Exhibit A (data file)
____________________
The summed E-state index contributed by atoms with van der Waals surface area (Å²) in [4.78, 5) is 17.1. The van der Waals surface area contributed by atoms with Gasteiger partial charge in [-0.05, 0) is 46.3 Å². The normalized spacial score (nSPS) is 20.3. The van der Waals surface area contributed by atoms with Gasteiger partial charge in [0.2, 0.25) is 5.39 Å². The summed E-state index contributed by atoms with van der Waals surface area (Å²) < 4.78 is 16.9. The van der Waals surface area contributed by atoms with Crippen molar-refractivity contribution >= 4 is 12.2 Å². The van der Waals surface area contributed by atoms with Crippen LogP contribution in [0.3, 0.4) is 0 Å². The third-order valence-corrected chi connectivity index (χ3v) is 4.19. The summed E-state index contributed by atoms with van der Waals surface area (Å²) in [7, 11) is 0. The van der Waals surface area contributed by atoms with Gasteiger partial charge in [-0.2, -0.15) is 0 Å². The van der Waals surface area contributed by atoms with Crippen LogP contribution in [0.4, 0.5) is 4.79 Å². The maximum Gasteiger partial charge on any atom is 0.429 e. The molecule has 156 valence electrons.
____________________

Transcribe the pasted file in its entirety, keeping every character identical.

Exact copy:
The summed E-state index contributed by atoms with van der Waals surface area (Å²) in [4.78, 5) is 17.1. The van der Waals surface area contributed by atoms with Gasteiger partial charge in [-0.05, 0) is 46.3 Å². The normalized spacial score (nSPS) is 20.3. The van der Waals surface area contributed by atoms with Gasteiger partial charge in [0.2, 0.25) is 5.39 Å². The summed E-state index contributed by atoms with van der Waals surface area (Å²) < 4.78 is 16.9. The van der Waals surface area contributed by atoms with Crippen molar-refractivity contribution >= 4 is 12.2 Å². The van der Waals surface area contributed by atoms with Crippen LogP contribution in [0.3, 0.4) is 0 Å². The third-order valence-corrected chi connectivity index (χ3v) is 4.19. The summed E-state index contributed by atoms with van der Waals surface area (Å²) in [7, 11) is 0. The van der Waals surface area contributed by atoms with Gasteiger partial charge in [-0.2, -0.15) is 0 Å². The van der Waals surface area contributed by atoms with Crippen LogP contribution in [0.4, 0.5) is 4.79 Å². The maximum Gasteiger partial charge on any atom is 0.429 e. The molecule has 156 valence electrons.